up with a mnemonic for anything (Naughty Wombats, LOL) and pass an exam full
of questions such as "name the RFC that defines xyz" and so forth.  Having
said that, to state that the BGP best path selection is outside the scope of
the written Cert Guide strikes me as taking things a tad far.  This book
makes extensive use of the "Key Topic" flag.  I interpret those to be
identifying knowledge which is critical to passing the exam.  They simply
could have listed the selection process and then not flagged it as a key
point (for the written, of course, if in fact it no longer is).

Oh well, the information is out there and it's probably best to be finding
it in the documentation (or your brain) vs. any book by the time you move on
to lab prep.  Just struck me as really odd when I read it...




-----Original Message-----
From: Anthony Sequeira [mailto:asequeira@xxxxxxxxxxxxxxxxxxxxxx]
Sent: Monday, November 17, 2008 11:22 AM
To: Scott M Vermillion
Cc: 'Wiz Khan'; ccielab@xxxxxxxxxxxxxx
Subject: Re: Starting my journey again after three years

Oh my!

Anthony J. Sequeira, CCIE #15626, CCSI #23251
Senior CCIE Instructor

asequeira@xxxxxxxxxxxxxxxxxxxxxx

Internetwork Expert, Inc.
http://www.InternetworkExpert.com
Toll Free: 877-224-8987
Outside US: 775-826-4344

On Nov 17, 2008, at 1:12 PM, Scott M Vermillion wrote:

> Wiz,
>
> The blueprint for the written changed quite a bit back in the summer
> of '07;
> definitely upgrade your Cisco Press "Certification Guide," which has
> since
> been updated to reflect the new v3.x content.
>
> But I feel this book is week in some key areas (was shocked the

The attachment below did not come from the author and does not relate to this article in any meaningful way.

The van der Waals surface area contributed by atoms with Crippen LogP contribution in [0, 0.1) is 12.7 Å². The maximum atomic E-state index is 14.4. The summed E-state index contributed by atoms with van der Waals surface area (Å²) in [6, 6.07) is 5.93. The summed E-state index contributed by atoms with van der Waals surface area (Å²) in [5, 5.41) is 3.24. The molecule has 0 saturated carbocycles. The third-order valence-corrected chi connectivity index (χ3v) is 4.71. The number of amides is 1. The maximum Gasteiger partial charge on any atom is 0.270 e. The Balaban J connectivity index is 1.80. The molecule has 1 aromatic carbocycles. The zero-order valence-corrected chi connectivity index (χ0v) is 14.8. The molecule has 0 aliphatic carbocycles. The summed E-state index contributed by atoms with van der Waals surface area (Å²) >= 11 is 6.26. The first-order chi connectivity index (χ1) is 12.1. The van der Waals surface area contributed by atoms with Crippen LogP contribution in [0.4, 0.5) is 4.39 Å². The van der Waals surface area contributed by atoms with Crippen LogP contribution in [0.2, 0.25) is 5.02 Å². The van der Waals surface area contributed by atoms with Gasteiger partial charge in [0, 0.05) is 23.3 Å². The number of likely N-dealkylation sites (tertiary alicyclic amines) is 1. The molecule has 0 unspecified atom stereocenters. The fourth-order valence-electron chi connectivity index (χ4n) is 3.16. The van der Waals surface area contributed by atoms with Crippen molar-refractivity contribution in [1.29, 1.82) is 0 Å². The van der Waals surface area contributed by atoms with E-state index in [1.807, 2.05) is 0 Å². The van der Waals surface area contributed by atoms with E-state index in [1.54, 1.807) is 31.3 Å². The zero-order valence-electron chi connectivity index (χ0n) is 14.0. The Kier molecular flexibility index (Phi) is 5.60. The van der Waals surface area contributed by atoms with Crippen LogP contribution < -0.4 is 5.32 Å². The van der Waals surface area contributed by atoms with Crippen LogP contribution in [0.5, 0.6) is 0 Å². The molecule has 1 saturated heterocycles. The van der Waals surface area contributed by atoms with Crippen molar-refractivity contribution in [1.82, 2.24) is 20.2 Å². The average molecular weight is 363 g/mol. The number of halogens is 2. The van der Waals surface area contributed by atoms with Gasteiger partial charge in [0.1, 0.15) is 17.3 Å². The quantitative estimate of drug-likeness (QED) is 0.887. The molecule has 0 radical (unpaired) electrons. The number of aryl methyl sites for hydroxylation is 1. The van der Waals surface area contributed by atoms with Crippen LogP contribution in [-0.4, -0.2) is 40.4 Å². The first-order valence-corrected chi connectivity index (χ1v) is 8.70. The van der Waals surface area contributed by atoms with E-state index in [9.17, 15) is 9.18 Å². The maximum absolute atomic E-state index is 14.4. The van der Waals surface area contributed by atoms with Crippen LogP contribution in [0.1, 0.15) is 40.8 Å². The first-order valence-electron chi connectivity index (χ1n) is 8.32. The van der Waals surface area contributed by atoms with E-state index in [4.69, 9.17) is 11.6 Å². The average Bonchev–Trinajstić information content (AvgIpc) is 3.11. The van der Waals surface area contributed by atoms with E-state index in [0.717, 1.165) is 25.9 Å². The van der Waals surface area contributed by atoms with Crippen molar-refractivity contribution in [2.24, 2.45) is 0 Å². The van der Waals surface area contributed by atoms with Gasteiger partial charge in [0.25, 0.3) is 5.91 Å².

> other day to
> see that the BGP best path selection process was considered by the
> authors
> to be "lengthy" and "outside the scope of this book" - gasp!).
>
> Best,
>
> Scott
>
> -----Original Message-----
> From: nobody@xxxxxxxxxxxxxx [mailto:nobody@xxxxxxxxxxxxxx] On Behalf
> Of Wiz
> Khan
> Sent: Monday, November 17, 2008 8:19 AM
> To: ccielab@xxxxxxxxxxxxxx
> Subject: Starting my journey again after three years
>
> Greetings,
>
> I took my first shot at CCIE RS lab exam almost three years ago and
> did not
> pass it. Since then I am working on L4-L7 stuff and kind of away from
> traditional routing and switching world. Now I have decided to go
> back and
> study again. My written is obviously expired. So that will be my
> first step
> now. I am working in Networking for past 10 years. over the course
> of this
> time, I have purchased and studied many cisco press books. Now I
> need to go
> back to these books and start preparing for my written exam. Couple
> of days
> ago, when I took my cisco press books from my shelf (all were dusty)
> and
> started reading, I realize that I still know lots of stuff from
> them, and it
> felt like I will be wasting lots of time going thru these books, I
> really
> need some condensed form so I can quickly brush up my skills. Is any
> one
> aware of any such books?
>
> At my first lab attempt [almost three years ago] I bought IPexpert
> work book
> (version 7 I believe) and its proctor guide. The material was great,
> unfortunately I did not even complete first 5 labs before sitting in
> the
> lab. I still have those books, I am wondering if those are still
> relavent or
> should I buy new work books?
>
> My current employer may be willing to pay for ccie bootcamp. I am
> wondering
> if there are any good ones (for written and lab) in New York city?
>
>
> many thanks
> Wiz
>
>
> Blogs and organic groups at http://www.ccie.net
>
> _______________________________________________________________________
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>
> Blogs and organic groups at http://www.ccie.net
>
> _______________________________________________________________________
> Subscription information may be found at:
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-- 
Pavel Bykov
-------------------------------------------------
Stop the braindumps!
http://www.stopbraindumps.com/